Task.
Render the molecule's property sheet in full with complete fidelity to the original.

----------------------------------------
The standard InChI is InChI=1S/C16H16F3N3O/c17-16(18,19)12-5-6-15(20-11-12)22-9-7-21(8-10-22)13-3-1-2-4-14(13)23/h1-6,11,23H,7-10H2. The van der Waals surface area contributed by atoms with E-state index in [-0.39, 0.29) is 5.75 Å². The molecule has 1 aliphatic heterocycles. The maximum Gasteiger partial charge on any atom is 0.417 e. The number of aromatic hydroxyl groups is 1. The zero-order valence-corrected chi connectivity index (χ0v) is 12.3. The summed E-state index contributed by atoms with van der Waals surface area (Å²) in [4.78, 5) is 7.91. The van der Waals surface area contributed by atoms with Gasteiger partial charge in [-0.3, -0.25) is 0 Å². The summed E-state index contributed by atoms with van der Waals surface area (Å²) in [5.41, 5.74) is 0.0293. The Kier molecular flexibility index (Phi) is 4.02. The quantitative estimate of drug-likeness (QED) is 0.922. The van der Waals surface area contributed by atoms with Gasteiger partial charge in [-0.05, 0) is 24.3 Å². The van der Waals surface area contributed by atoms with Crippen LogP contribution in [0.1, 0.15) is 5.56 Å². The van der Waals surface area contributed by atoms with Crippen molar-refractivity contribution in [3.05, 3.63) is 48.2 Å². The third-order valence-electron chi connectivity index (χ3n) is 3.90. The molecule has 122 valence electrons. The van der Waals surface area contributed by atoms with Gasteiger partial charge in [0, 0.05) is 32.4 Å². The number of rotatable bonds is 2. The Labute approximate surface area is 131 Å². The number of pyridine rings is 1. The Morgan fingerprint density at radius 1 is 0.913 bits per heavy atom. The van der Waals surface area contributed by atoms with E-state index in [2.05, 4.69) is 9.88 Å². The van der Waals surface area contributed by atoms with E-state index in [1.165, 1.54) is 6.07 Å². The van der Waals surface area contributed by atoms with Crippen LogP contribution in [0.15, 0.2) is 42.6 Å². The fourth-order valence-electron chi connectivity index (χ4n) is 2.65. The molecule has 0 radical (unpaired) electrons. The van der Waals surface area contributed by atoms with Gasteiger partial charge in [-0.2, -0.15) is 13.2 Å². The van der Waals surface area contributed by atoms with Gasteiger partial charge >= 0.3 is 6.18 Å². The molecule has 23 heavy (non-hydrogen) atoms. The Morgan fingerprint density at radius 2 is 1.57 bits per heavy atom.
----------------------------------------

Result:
The standard InChI is InChI=1S/C16H16F3N3O/c17-16(18,19)12-5-6-15(20-11-12)22-9-7-21(8-10-22)13-3-1-2-4-14(13)23/h1-6,11,23H,7-10H2. The van der Waals surface area contributed by atoms with E-state index in [-0.39, 0.29) is 5.75 Å². The molecule has 1 aliphatic heterocycles. The maximum Gasteiger partial charge on any atom is 0.417 e. The number of aromatic hydroxyl groups is 1. The zero-order valence-corrected chi connectivity index (χ0v) is 12.3. The summed E-state index contributed by atoms with van der Waals surface area (Å²) in [4.78, 5) is 7.91. The van der Waals surface area contributed by atoms with Gasteiger partial charge in [-0.3, -0.25) is 0 Å². The summed E-state index contributed by atoms with van der Waals surface area (Å²) in [5.41, 5.74) is 0.0293. The Kier molecular flexibility index (Phi) is 4.02. The quantitative estimate of drug-likeness (QED) is 0.922. The van der Waals surface area contributed by atoms with Gasteiger partial charge in [-0.05, 0) is 24.3 Å². The van der Waals surface area contributed by atoms with Crippen LogP contribution in [0.1, 0.15) is 5.56 Å². The van der Waals surface area contributed by atoms with Crippen molar-refractivity contribution in [3.05, 3.63) is 48.2 Å². The third-order valence-electron chi connectivity index (χ3n) is 3.90. The molecule has 122 valence electrons. The van der Waals surface area contributed by atoms with Gasteiger partial charge in [0, 0.05) is 32.4 Å². The number of rotatable bonds is 2. The Labute approximate surface area is 131 Å². The number of pyridine rings is 1. The Morgan fingerprint density at radius 1 is 0.913 bits per heavy atom. The van der Waals surface area contributed by atoms with E-state index in [2.05, 4.69) is 9.88 Å². The van der Waals surface area contributed by atoms with E-state index in [1.165, 1.54) is 6.07 Å². The van der Waals surface area contributed by atoms with Crippen LogP contribution in [0.15, 0.2) is 42.6 Å². The fourth-order valence-electron chi connectivity index (χ4n) is 2.65. The molecule has 0 radical (unpaired) electrons. The van der Waals surface area contributed by atoms with Gasteiger partial charge in [-0.2, -0.15) is 13.2 Å². The van der Waals surface area contributed by atoms with Gasteiger partial charge >= 0.3 is 6.18 Å². The molecule has 23 heavy (non-hydrogen) atoms. The Morgan fingerprint density at radius 2 is 1.57 bits per heavy atom.